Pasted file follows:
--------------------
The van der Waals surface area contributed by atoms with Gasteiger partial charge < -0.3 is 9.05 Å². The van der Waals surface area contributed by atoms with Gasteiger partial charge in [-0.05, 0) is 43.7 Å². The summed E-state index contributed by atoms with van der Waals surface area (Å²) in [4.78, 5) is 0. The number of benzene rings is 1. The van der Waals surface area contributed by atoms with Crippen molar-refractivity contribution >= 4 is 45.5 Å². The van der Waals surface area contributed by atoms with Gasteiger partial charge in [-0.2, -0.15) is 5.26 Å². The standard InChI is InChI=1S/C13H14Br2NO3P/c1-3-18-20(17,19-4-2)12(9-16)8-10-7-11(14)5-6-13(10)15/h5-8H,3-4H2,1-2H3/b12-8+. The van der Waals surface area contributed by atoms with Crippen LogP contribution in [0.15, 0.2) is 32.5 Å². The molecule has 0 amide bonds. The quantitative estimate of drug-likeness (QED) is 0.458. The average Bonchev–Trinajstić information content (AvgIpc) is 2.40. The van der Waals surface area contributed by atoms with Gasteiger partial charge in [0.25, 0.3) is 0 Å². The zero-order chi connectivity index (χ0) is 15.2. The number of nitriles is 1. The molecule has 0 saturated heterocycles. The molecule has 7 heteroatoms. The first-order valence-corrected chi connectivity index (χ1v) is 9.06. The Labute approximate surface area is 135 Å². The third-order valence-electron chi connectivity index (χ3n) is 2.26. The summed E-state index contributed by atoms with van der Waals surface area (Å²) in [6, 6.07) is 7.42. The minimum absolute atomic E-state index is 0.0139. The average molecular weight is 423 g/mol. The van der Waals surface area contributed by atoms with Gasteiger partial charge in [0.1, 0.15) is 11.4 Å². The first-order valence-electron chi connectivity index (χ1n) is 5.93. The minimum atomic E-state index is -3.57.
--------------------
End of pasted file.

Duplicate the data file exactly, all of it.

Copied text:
The van der Waals surface area contributed by atoms with Gasteiger partial charge < -0.3 is 9.05 Å². The van der Waals surface area contributed by atoms with Gasteiger partial charge in [-0.05, 0) is 43.7 Å². The summed E-state index contributed by atoms with van der Waals surface area (Å²) in [4.78, 5) is 0. The number of benzene rings is 1. The van der Waals surface area contributed by atoms with Crippen molar-refractivity contribution >= 4 is 45.5 Å². The van der Waals surface area contributed by atoms with Gasteiger partial charge in [-0.2, -0.15) is 5.26 Å². The standard InChI is InChI=1S/C13H14Br2NO3P/c1-3-18-20(17,19-4-2)12(9-16)8-10-7-11(14)5-6-13(10)15/h5-8H,3-4H2,1-2H3/b12-8+. The van der Waals surface area contributed by atoms with Crippen LogP contribution in [0.15, 0.2) is 32.5 Å². The molecule has 0 amide bonds. The quantitative estimate of drug-likeness (QED) is 0.458. The average Bonchev–Trinajstić information content (AvgIpc) is 2.40. The van der Waals surface area contributed by atoms with Gasteiger partial charge in [0.25, 0.3) is 0 Å². The zero-order chi connectivity index (χ0) is 15.2. The number of nitriles is 1. The molecule has 0 saturated heterocycles. The molecule has 7 heteroatoms. The first-order valence-corrected chi connectivity index (χ1v) is 9.06. The Labute approximate surface area is 135 Å². The third-order valence-electron chi connectivity index (χ3n) is 2.26. The summed E-state index contributed by atoms with van der Waals surface area (Å²) in [6, 6.07) is 7.42. The minimum absolute atomic E-state index is 0.0139. The average molecular weight is 423 g/mol. The van der Waals surface area contributed by atoms with Gasteiger partial charge in [0.1, 0.15) is 11.4 Å². The first-order valence-electron chi connectivity index (χ1n) is 5.93. The minimum atomic E-state index is -3.57.